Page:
I hope this helps! I found that not standing barefoot in the shower helped me IMMENSELY! So let's hope it helps you too. :)

Carole C

Re: Just diagnosed and have questions

Carole C in NOLA on 8/31/02 at 20:08 (094095)

It's important to be really careful, because some exercises and stretches can make things worse. Gentle, non-weightbearing stretches work best. It doesn't take much. Here is a link to some wonderful stretches that will help you to loosen things up:

bbv.cgi?n=91080

They are from Julie, a 'regular' on this board who also is a yoga instructor.

Some people use ibuprofen cream, but I haven't heard anyone say it's much more than just a little helpful.

A good start in learning how to treat your feet so that they heal, is by reading the heel pain book on this site. Gentle stretching, ice, Birkenstocks, custom orthotics, never going barefoot (even in the shower), resting your feet, and other treatments can really make a difference. It may take a while for you to completely heal, since you've had it for so long. Reading this message board is helpful for learning about various treatments to try.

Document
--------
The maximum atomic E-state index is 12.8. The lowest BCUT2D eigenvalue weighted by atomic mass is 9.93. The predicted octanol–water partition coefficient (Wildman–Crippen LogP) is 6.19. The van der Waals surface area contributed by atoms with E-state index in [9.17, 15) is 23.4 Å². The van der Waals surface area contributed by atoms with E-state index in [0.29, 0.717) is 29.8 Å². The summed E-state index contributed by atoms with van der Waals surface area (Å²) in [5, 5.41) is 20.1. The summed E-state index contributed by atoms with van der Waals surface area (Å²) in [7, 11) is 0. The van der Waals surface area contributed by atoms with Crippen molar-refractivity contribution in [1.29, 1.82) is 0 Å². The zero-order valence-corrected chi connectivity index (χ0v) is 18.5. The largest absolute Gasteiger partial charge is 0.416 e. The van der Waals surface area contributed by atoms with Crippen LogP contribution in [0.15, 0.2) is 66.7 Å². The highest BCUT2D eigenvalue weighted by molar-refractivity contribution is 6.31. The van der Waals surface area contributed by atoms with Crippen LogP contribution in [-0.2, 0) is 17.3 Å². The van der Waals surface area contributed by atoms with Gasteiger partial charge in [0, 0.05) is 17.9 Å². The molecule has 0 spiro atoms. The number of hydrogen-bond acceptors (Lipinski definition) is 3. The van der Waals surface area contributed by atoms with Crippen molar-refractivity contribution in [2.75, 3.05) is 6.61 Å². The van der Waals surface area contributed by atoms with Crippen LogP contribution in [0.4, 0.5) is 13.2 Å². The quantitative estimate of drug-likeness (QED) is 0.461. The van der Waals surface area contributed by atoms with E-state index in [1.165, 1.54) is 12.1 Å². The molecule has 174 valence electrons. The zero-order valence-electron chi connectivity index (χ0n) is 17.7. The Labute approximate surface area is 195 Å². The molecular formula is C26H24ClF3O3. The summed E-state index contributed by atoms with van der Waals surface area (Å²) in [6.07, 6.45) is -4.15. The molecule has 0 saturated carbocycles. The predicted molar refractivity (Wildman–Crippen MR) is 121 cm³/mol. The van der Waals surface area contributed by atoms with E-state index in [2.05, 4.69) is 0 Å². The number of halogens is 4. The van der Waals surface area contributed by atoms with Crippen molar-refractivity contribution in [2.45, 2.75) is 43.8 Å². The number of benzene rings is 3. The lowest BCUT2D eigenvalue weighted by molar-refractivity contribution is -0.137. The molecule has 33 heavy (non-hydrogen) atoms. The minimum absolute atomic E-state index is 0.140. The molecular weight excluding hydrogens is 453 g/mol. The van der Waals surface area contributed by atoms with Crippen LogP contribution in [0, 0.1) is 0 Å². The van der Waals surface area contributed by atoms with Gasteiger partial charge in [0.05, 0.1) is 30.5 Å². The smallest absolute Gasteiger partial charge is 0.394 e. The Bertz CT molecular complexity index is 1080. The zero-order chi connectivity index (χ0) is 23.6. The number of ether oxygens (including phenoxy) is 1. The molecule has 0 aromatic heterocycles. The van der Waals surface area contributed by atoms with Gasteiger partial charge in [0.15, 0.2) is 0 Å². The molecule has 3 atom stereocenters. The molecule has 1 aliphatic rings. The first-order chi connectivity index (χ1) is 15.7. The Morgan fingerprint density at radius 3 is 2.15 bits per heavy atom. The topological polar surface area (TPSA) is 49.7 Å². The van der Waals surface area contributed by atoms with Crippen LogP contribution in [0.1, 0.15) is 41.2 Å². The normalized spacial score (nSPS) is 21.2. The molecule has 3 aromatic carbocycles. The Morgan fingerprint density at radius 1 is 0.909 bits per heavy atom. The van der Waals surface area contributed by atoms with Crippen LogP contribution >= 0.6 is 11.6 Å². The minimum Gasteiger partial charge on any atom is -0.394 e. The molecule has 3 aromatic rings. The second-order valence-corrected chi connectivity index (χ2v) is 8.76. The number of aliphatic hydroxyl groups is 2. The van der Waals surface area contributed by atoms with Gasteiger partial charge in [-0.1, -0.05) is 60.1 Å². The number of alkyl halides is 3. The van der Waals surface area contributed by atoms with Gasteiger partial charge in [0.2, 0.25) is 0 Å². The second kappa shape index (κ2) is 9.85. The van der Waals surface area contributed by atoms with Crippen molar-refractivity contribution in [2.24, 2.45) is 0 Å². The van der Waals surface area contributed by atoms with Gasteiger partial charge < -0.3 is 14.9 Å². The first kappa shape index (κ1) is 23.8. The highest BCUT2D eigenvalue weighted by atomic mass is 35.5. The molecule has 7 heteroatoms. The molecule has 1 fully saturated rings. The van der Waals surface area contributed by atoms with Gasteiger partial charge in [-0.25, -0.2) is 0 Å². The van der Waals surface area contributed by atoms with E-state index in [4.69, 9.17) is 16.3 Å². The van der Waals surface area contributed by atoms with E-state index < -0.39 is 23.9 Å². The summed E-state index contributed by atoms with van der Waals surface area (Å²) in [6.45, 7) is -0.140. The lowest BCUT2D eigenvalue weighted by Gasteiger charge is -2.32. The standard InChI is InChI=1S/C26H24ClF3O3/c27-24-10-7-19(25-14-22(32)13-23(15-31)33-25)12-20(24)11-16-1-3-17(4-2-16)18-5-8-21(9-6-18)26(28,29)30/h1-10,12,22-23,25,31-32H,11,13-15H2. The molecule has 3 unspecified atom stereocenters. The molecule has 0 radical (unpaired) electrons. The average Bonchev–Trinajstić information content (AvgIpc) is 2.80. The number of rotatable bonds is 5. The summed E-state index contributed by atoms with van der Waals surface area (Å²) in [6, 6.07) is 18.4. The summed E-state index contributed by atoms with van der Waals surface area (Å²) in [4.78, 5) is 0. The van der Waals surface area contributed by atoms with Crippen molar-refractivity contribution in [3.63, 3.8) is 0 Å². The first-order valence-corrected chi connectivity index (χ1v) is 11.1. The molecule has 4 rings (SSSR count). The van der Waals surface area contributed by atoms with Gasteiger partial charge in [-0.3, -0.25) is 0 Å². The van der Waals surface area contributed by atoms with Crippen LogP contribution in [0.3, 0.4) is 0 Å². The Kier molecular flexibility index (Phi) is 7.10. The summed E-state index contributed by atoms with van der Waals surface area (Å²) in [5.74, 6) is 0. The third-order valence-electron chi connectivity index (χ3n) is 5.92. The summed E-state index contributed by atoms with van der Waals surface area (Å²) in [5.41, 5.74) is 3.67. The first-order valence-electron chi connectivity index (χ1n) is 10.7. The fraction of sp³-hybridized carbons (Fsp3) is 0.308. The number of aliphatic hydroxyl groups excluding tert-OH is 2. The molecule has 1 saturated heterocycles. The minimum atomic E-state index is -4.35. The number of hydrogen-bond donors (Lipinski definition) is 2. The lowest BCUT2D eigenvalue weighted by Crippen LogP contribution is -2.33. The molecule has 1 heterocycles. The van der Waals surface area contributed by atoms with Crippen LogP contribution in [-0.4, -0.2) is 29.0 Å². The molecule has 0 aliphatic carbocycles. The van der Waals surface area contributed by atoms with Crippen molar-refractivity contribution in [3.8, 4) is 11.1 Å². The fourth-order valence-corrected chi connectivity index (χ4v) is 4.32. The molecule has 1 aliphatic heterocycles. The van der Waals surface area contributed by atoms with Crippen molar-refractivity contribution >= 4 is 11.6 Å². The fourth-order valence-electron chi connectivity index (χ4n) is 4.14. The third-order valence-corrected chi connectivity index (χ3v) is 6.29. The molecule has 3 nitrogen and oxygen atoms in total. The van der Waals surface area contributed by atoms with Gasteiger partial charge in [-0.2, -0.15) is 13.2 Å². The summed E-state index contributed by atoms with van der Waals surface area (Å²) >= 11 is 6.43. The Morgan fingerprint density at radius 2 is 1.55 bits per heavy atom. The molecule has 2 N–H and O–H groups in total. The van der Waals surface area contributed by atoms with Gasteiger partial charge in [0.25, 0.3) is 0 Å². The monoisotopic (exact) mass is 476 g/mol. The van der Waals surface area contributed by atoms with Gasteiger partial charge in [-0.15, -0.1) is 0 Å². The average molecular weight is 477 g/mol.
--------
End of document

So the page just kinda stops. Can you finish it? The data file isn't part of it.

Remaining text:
Carole C

Carole C

Re: Just diagnosed and have questions

Julie on 9/01/02 at 02:13 (094112)

You say your doctor has prescribed motrin and arch supports. That hardly sounds like a comprehensive treatment plan, and makes me wonder if the doctor is a podiatrist? Family physicians usually don't know a lot about PF - that isn't a criticism, they can't know a lot about everything, it isn't their job. But it does suggest you need to see someone who does know about feet, who can evaluate your gait for possible biomechanical faults, get at the cause of your PF, and address it with a treatment programme that targets it. That will include some of the modalities that Carole told you about - but they do need to be applied systematically.

As regards exercise, you've hit the nail on the head when you say you want stretches that will loosen your tight structures without further damaging the fascia. That's precisely the problem, in a nutshell. Most weightbearing exercise will stress the fascia at its most vulnerable point, and many people here have found they do more harm than good. Do try the link Carole gave you - they are simple non-weightbearing yoga exercises for the feet and I hope you'll find that they help you.